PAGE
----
So why this rendezvous of four Bostonian sisters and a Spanish royal?  The simple reason is that Sargent's Daughters was inspired by Las Meninas. Few of Velázquez's works are located outside Spain. Most, in fact, are in the Prado. So to see the master's inspired portraits and court scenes, Sargent, like so many other painters, made the pilgrimage to Madrid to see the paintings of the great Spanish court painter of the 17th century. He was well familiar with Velázquez's work prior to that visit, however, because his teacher, the French painter Carolus-Duran, was devoted to the Seville artist's work and had made several copies of his paintings. One of the treats of the Daughters current stay at the Prado is that displayed alongside the two paintings is the handwritten log of artists allowed to copy works in the museum. The book is turned open to a page with several entries for visits by Sargent. The one for the Las Meninas is dated 14 November 1879, although for some unexplained reason he was "logged in" as Gustavo S. Sargent.

And one last curious note: For the occasion, Las Meninas has been moved from its usual privileged location in the Prado —the large octagonal hall 12 (now under alterations), where it is very well situated for both closeup and far-off contemplation— to a much less advantageous viewing spot on the side-wall of a long corridor. In what strikes my overly fanciful mind as a token of the kind of hospitality that makes Madrid such a warm and inviting city, Sargent's Daughters have been given the best viewing position in the temporary new layout. To me there was something touching in this gesture, as remarkable as if the Spanish King himself were to go to the airport to greet a visiting dignitary. I’d like to think that John Singer Sargent would be touched and humbled.

Maids of Honor and Daughters on view at Prado. Photo: Andres Valentin, Prado.

Before I close with the video embedded below, in which you can hear Erica Hirshler discuss some aspects of The Daughters of Edward Darley Boit, I wonder what similarities do you see between Sargent's Daughters and the Meninas that inspired him? The chromatic range? Treatment of light and space? The sense of capturing a fleeting moment in time, more than of making a timeless portrait? Though quite common now, this certainly was not the case when Velázquez made his painting in the 17th century, long before the advent of photography.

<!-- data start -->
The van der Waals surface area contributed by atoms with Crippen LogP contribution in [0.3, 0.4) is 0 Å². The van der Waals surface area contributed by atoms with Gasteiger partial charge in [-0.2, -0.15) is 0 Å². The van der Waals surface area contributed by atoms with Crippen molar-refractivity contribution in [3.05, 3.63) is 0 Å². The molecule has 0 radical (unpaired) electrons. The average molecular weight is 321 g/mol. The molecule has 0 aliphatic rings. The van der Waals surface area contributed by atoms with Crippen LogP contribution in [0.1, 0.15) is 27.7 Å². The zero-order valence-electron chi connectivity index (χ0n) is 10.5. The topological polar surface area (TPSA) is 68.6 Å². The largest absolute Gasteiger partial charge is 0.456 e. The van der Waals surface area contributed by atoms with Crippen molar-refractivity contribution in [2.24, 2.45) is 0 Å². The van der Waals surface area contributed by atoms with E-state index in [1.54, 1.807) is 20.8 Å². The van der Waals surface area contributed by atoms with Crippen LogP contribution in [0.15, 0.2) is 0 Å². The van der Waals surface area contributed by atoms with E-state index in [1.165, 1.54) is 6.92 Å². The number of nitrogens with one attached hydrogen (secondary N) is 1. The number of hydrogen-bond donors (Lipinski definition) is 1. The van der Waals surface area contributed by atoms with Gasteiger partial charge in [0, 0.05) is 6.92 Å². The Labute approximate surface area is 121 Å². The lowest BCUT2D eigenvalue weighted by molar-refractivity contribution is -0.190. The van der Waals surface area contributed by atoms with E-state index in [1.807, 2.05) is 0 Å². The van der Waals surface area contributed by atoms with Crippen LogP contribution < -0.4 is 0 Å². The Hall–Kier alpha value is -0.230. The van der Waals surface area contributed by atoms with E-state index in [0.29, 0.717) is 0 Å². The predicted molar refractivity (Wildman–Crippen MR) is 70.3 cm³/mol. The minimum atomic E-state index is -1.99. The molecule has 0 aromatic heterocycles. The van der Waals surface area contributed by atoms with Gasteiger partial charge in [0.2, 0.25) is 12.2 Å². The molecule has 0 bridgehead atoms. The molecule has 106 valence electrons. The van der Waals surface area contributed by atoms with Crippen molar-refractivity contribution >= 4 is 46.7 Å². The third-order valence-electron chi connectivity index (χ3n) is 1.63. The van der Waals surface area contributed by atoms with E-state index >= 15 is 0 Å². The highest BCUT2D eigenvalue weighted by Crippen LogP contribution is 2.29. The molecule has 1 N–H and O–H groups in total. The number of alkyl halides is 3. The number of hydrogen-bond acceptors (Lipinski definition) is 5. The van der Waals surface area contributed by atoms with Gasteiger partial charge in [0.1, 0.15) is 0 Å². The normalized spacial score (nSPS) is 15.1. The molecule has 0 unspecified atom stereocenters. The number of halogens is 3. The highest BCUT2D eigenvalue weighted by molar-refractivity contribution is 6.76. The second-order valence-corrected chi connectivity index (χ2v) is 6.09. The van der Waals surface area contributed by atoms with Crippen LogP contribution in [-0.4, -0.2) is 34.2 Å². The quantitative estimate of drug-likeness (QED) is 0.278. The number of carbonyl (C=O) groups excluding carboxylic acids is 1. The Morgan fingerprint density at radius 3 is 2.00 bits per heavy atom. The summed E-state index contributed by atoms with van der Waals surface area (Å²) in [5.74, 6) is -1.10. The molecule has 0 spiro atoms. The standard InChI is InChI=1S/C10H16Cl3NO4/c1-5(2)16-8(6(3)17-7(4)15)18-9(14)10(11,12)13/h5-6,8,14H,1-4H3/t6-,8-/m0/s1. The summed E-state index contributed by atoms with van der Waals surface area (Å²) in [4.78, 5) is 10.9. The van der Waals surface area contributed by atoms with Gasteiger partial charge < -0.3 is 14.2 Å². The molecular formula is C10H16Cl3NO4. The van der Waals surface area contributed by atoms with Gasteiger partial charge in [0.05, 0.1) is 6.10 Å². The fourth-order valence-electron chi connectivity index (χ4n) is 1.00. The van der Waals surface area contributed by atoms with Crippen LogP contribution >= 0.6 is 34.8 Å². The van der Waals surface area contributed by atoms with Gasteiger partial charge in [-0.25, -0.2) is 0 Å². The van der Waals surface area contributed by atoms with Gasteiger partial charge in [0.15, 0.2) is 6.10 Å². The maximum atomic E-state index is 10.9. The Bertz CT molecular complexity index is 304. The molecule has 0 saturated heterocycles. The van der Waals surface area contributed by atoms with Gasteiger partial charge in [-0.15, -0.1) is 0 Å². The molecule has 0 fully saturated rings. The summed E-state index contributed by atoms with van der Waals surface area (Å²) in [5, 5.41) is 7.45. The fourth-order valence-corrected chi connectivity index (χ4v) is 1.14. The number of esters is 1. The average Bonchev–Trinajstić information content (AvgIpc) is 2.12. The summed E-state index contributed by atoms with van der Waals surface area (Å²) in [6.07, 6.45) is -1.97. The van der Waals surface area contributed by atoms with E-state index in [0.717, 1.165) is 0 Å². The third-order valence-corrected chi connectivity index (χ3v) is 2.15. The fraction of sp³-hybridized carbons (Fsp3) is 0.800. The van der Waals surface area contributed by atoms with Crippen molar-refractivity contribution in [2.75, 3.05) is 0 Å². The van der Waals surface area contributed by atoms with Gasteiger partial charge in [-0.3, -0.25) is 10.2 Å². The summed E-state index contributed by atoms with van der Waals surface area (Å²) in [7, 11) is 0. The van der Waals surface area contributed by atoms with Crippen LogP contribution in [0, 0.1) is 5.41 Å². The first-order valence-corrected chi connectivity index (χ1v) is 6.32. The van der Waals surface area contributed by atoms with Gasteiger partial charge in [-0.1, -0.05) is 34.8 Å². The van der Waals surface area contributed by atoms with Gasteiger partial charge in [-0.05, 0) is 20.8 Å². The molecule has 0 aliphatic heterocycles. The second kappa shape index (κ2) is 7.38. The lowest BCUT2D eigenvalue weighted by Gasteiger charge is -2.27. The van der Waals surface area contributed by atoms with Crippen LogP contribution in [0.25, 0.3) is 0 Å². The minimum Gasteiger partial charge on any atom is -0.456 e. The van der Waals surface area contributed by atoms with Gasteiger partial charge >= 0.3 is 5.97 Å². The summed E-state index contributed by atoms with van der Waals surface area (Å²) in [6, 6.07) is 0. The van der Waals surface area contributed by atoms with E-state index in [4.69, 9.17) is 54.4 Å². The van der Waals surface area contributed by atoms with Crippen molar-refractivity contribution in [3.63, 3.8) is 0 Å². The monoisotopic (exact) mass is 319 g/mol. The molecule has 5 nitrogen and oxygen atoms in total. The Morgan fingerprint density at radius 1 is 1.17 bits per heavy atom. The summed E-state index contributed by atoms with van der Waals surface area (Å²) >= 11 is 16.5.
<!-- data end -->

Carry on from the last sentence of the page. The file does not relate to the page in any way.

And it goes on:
I suggest you set the video to 720p high definition and full screen:


  1. I've had the pleasure of seeing both in person. I didn't know the story behind the "Daughters" and it is fascinating to hear the little details about the beautiful porcelain jars and the travel and the inspiration of the Velazquez. If memory serves (and I haven't looked this up to check so you'll know I'm trying to remember)is it not Velazquez in his own composition looking towards the artist as does Margarita.

    The best part of the "Daughters" story is the family donating the intact porcelain jars to the museum. It is an incredible presentation with the painting.

    Too bad the Prado did not hang them side by side.

  2. Little kids not out playing in the sunshine.

  3. I know and love this painting, have seen it about 6 or 7 times over the past 12 or so years that my brother's been living in Boston, so it feels like an old friend at this stage, It's known me since my very random student days right up to now. I always, always want to turn over the pots and see whats lost in the bottom of em though!

  4. California Girl: Yes, that is a self-portrait of Velázquez. Also, the figures in the mirror are presumably the king and queen posing for the painting that Velázquez is seen painting. The only problem is that there are no know portraits he did using a canvas as large as the one depicted here, which is actually around the very same size as Las Meninas itself. This is one of the small enigmas associated with the painting.

  5. ArtSparker: Yes, the kids should be out playing in the sunshine, but the truth is that both Velázques and Sargent do such a magnificent job of bringing light and air into the scenes they are depicting.

    There is a famous anecdote told by Salvador Dali about a visit to the Prado museum with the French writer Malroux. On exiting the museum, they were besieged by reporters who asked them a question that apparently was often put to celebrity visitors to the museum: If a fire broke out in the Prado museum, what work would you save?

    Malraux answered first, and a bit surrealistically, saying that he would save the fire. Then Dalí said he would save the air, specifically the air enclosed in Las Meninas, as the most transparent air of all.

    Like everything said by and/or attributed to Dali, it should probably be taken with more than a pinch, or a fistful of salt, but there is certainly something about that air and light.

  6. Niamh: I thought the bit about the contents of the vases was quite funny. Of the 16 transatlantic crossings made by the two jugs, how many do you reckon included the geography homework?

  7. we love our Sargent painting of the lovely sisters. The MFA invited families With children to visit the painting to say good bye before it was packed up& shipped away. I took my grandchildren. So glad you are enjoying it.

  8. I'm not very familiar with the Sargent, but at first glance my initial rection was how similar it is in tone and composition to Las Meninas, so was pleased to be able to make an actual comparison as I read on/scrolled down. I love that it's flanked by the huge vases in its home. Thank you for such a good lesson, and it reminds me how badly I want to visit Spain. I've spent two years of my life in Europe and been to three of its corners and most countries, but regret that Spain is the one corner I haven't been to ... yet!

  9. Sally: What a great initiative by the MFA to give the painting a warm sendoff by families with children. I am sure they disliked the idea of parting with Daughters, even though only temporarily, but when Velázquez and Las Meninas call, it's hard to say no. I wouldn't be surprised if they are already planning a welcome home party.